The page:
In 2009, drug recalls reached an unprecedented high of 1,748. These recalls are attributable, in large part, to outsourcing and indiscriminate cost cutting. Today, more recent drug recalls and the resulting bad press are forcing the pharmaceutical industry to shift their focus to the manufacturing aspect of the drug production process. This latest rash of drug recalls has also intensified both consumer and media backlash against the pharmaceutical industry. A few examples of the most recent incidents:
- 9 October 2010 – Reports of an uncharacteristic odor prompted Pfizer to recall the 40-mg bottles of LIPITOR. (fda.gov)
- 8 October 2010 – FDA pressure led Abbot Laboratories, the manufacturer of Merida (sibutramine), to recall the drug in the US, Canada, and Australia due to the possibility of cardiovascular events after long-term use. (drugrecalls.com)
- 7 October 2010 – FDA violations of its anti-aromatase ingredient resulted in Gaspari Nutrition recalling all lot codes of the testosterone enhancer Novedex XT. (fda.gov)
- 25 September 2010 –Amgen is voluntarily recalling certain lots of EPOGEN and PROCRIT because of possible contamination by glass flakes. (usrecallnews.com)
Coming on the heels of a massive triple recall by Johnson & Johnson, however, these recent events have created a new opportunity for the pharmaceutical industry to emphasize manufacturing and implement much needed lean manufacturing solutions. With the current scarcity of new blockbuster drugs, and the cost of bringing new drugs to market running in the neighborhood of $1.5 billion, drug companies are struggling. The opportunity for them to benefit from a new image and from lean manufacturing implementation is at hand.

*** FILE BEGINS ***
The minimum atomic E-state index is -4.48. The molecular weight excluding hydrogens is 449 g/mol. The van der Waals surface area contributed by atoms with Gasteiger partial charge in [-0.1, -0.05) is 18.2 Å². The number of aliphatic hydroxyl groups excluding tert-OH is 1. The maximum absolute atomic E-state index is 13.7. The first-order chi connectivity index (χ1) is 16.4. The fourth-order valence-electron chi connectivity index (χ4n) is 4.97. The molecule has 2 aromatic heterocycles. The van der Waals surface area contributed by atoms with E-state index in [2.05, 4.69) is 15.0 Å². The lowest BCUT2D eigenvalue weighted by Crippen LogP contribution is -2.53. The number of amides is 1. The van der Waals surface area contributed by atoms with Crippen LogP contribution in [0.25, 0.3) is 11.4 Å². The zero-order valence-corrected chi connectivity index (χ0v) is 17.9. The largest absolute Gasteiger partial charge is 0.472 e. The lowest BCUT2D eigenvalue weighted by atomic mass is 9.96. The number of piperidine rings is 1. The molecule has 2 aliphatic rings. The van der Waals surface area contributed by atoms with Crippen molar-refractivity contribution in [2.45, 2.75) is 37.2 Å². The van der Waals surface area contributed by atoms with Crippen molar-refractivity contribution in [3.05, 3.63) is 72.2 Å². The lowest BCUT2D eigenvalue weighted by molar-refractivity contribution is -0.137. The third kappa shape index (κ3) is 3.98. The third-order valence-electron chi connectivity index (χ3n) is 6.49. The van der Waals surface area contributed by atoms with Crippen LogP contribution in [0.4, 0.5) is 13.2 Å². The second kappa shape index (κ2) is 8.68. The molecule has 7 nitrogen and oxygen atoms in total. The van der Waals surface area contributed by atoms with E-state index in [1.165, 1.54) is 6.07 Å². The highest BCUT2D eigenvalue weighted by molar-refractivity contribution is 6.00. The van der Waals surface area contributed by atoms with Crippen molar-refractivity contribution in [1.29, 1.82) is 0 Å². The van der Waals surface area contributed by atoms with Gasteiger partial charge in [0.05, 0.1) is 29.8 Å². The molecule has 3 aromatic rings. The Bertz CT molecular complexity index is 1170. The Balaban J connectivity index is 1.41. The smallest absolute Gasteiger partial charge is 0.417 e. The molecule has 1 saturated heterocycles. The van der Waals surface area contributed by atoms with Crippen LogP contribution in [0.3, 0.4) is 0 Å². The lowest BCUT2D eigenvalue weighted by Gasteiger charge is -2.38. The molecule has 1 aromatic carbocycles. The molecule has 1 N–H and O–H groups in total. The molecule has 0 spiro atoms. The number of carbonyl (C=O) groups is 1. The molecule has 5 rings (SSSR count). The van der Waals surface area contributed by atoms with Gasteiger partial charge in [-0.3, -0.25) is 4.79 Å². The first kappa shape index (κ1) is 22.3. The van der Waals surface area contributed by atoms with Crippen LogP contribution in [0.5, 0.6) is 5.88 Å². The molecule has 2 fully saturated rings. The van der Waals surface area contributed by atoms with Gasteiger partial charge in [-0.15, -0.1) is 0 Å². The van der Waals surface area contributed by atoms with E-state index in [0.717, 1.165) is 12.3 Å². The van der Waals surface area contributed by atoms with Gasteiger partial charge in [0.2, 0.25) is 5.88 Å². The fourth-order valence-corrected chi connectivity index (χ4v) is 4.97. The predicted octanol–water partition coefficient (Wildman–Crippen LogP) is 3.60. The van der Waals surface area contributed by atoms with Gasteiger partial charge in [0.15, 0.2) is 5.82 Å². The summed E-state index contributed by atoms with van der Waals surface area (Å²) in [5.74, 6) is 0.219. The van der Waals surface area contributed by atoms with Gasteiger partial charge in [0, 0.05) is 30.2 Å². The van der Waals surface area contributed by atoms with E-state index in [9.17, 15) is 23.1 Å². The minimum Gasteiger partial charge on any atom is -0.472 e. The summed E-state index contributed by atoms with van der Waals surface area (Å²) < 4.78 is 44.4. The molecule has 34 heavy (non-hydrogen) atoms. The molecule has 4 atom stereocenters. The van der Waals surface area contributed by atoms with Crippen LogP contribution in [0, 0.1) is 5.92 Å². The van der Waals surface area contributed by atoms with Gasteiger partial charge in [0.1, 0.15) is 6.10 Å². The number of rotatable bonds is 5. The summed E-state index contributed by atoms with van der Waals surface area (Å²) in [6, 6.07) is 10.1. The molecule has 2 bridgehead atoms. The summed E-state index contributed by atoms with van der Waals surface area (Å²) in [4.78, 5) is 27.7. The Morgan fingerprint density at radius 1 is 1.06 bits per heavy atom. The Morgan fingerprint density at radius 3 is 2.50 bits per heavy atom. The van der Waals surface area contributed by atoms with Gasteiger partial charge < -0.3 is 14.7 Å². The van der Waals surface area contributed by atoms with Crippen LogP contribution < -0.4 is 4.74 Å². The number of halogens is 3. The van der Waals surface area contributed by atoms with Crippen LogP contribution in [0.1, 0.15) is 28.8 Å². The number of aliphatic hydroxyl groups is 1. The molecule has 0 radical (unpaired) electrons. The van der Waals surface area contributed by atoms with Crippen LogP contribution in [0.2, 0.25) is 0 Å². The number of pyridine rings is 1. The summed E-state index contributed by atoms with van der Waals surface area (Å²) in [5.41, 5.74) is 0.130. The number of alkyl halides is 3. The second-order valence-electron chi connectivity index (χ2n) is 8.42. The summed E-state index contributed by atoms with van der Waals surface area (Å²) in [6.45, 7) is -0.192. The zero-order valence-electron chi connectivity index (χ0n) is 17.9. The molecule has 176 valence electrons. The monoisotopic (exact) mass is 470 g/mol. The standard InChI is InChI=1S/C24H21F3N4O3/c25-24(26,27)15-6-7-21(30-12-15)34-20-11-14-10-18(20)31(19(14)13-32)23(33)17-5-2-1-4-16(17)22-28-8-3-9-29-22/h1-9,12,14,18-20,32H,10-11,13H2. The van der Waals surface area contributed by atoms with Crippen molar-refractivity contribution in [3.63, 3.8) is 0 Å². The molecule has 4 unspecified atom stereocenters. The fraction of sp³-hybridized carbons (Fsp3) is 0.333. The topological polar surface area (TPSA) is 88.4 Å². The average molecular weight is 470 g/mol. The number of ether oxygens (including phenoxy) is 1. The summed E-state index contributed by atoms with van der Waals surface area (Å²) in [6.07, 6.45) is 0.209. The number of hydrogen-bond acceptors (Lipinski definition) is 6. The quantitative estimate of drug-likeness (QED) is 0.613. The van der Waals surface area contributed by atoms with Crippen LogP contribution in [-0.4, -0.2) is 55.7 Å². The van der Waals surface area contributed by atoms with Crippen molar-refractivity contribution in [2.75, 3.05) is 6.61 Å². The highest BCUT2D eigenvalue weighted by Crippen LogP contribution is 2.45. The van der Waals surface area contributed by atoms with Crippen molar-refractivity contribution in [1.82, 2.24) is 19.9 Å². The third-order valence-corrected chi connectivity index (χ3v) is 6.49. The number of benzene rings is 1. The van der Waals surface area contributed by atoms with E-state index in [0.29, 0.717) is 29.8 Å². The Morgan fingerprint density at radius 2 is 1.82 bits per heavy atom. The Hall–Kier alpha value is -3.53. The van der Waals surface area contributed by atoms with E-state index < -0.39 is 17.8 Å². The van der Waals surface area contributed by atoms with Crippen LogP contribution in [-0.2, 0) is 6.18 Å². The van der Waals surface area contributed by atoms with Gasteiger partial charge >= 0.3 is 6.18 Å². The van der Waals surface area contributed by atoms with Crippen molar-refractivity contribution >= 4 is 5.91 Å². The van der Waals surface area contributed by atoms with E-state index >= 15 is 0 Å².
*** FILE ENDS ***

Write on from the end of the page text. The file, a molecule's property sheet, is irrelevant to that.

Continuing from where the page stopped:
Lean manufacturing techniques do work, but effective implementation in the pharmaceutical industry requires knowledge of the special circumstances that exist in the industry, i.e. the difficulties involved in altering batch sizes, the fact that 75% of drug recalls can be attributed to manufacturing defects, the compartmentalized nature of the departments within the process, and burdensome regulatory compliance concerns among others. Further complicating the situation is the growing use of contract manufacturing organization’s (CMOs) which require companies to manage increasingly complex external relationships without compromising quality.
According to Nigel Smart, Managing Partner of Smart Pharmaceutical Consulting, “With so much talk about outsourcing off-shore, American jobs are being lost at an alarming rate in an area where there’s been traditional strength. Strategically, this is a problem for the US Pharmaceutical industry. Perhaps now’s the time for us to re-assert this strength? However, we’ll only be able to do that if we apply the appropriate techniques and methods in a logical and consistent fashion.” Fortunately, manufacturing is the one aspect of drug production most amenable to change and improvement, thereby enabling manufacturers to rebuild their image and reputation. It is also the arena in which lean manufacturing consultants are beginning to play a vital role in the transformation of a struggling industry. Decreased outsourcing combined with implementation of lean manufacturing solutions can help pharmaceutical manufacturers polish up their tarnished image, and regain their competitive edge.
To learn more about how lean manufacturing strategies can streamline your business and improve your bottom line, visit Smart Lean Manufacturing.